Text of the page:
Some actresses such as South Indian star Silk Smitha created lucrative and successful careers from performing in overtly sexual roles and, despite criticism from sectors of the Indian public, were clear in their own desire to perform in such a way. Similarly, musicians such as Beyoncé or Shakira will perform on stage and in music videos in a seductive manner, these actresses are performing in a way that expresses their own sexuality and agency.
While there is a sexist element to the ‘item number’, and that’s without even touching on the sexism in the lyrics to the songs they perform to, it may also be a positive step towards validation of female sexuality in a society that has major hang-ups and discomfort around open attitudes towards sexuality and outward sexual expression.
Bollywood is also known to perpetuate colourism in India and across the South Asian community. For a long time, only beginning to change in the past year or so, it has been the norm for Bollywood actresses to endorse skin lightening products including the infamous ‘fair and lovely’ line of products which promise to lighten skin colour to match the fair complexions of Bollywood women.
India is an extremely diverse country with people of every shade existing across the country, ranging from the very fair complexion of most Bollywood actresses to deep skin tones of millions of women who are seemingly excluded from the narrative of becoming a Bollywood heroine. Colourism is still a topic that is not explored or discussed widely in the industry. As of yet, a deeper toned A-List Bollywood star (either male or female) has also not yet emerged to challenge the status quo of colourism in the industry.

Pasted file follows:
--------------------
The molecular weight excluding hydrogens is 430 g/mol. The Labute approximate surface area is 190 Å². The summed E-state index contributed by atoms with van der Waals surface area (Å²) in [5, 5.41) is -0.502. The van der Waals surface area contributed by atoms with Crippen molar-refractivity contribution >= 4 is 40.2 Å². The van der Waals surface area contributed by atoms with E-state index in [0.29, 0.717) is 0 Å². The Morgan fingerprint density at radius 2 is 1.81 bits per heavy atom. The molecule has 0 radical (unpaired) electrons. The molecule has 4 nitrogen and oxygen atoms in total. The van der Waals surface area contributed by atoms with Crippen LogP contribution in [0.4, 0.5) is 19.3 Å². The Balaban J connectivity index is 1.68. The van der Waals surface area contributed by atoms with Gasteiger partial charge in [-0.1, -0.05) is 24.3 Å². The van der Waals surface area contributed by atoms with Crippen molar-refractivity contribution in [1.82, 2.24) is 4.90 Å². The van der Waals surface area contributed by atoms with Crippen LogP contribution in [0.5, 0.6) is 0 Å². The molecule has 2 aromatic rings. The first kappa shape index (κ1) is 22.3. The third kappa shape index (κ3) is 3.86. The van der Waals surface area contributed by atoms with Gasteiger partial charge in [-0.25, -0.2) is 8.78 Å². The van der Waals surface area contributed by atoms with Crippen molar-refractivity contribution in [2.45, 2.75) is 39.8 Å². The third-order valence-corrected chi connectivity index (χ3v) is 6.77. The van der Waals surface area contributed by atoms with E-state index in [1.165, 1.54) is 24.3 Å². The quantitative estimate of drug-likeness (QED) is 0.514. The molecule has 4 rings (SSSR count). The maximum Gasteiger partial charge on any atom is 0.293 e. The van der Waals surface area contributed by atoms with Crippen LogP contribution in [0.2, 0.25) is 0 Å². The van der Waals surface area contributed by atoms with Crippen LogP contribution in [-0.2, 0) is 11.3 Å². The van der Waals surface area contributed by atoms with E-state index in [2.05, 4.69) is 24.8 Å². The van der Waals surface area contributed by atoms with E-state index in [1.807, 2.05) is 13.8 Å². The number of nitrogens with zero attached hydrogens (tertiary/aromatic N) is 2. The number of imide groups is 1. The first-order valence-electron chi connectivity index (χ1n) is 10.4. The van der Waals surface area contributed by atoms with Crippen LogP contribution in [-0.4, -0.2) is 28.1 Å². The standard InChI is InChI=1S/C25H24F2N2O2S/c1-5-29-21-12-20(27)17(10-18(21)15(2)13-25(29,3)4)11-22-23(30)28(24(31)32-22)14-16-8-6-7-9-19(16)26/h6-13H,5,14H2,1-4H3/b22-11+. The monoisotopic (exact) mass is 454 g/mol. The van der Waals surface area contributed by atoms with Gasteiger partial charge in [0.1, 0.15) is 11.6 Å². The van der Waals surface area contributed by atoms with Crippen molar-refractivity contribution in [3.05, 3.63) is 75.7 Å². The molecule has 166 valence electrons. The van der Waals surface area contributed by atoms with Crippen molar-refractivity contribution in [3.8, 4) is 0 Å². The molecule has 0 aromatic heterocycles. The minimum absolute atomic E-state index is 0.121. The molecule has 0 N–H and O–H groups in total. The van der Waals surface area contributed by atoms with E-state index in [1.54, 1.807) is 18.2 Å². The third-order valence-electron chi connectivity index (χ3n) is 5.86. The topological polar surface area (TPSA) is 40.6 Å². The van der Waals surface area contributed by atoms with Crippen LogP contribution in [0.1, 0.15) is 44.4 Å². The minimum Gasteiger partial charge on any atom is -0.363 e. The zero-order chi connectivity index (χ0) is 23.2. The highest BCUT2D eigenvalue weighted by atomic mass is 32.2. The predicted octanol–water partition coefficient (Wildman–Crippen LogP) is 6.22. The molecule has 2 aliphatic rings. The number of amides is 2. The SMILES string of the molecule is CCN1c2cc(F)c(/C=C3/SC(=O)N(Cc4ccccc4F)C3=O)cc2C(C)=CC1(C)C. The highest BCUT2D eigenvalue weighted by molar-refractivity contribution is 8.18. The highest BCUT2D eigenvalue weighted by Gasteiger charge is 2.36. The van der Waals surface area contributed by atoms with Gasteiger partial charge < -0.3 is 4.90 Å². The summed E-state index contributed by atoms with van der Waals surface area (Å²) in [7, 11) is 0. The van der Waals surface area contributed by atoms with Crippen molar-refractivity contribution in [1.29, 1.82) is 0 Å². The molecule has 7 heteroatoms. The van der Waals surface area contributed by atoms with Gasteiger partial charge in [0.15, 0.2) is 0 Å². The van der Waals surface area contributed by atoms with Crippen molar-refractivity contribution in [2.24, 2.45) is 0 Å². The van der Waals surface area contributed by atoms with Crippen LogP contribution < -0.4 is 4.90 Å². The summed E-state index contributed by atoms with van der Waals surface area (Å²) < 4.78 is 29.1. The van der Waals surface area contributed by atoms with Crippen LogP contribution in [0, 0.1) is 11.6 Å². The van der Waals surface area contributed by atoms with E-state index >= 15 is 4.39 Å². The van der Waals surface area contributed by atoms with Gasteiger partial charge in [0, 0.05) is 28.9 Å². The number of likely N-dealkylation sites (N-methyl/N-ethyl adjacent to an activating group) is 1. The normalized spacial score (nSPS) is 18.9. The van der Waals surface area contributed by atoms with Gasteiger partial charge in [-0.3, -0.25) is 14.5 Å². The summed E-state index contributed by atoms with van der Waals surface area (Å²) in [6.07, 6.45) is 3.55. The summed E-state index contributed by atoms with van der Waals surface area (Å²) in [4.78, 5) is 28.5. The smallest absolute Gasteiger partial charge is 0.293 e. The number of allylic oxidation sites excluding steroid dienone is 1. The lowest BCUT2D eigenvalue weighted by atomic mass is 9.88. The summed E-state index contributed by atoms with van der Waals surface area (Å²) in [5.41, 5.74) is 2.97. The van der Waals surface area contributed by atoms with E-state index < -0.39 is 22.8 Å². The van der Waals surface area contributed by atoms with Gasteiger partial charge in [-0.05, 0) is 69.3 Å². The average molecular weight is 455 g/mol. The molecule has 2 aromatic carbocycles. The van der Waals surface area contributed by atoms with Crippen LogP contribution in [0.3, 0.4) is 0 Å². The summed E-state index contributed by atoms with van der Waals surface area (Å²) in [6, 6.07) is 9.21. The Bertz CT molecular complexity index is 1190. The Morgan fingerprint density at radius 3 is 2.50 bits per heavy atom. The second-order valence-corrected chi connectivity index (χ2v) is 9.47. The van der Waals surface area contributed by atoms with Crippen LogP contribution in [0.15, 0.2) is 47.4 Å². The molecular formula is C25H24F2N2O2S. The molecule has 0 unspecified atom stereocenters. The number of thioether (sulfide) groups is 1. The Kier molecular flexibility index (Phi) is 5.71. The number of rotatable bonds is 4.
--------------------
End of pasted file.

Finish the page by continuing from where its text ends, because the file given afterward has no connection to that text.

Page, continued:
This directly feeds into sexism, as in India women are far more narrowly policed on their looks and praised for fitting an established beauty standard than men; with a majority of skin lightening products being marketed directly to younger women. This aspect of the industry is also complicated because one must appreciate that the fair skinned women themselves who feature in Bollywood movies often are genetically lighter skinned and many are also very talented, meaning it is difficult to critique their position in the industry. While they perpetuate a beauty standard, they themselves cannot be attacked for taking advantage of their ability to fit within it.
So, is Bollywood perpetuating sexism? In recent years a wave of new films such as: Angry Indian Goddesses, Lipstick Under My Burkha, Veere Di Wedding, Chapaak, and Queen have explored women-centred stories that promote independence, self-love, and sisterhood above the desires of men and bending over backwards to fulfil these desires. These films have created a unique narrative within Indian cinema of Indian feminism and responses to issues faced by Indian women.
This is no small feat as the topics discussed and displayed in these films such as independent travel, menstruation, masturbation, premarital sex, violence against women, religious reform, and lesbianism are all still deeply taboo in many parts of India. Depicting stories about these topics in blockbuster films is incredibly progressive and important for the status of women in the Indian cinema industry. These films have not only diversified the stories we see in Bollywood but have expanded and redefined the definition of what women can do as actresses in Bollywood.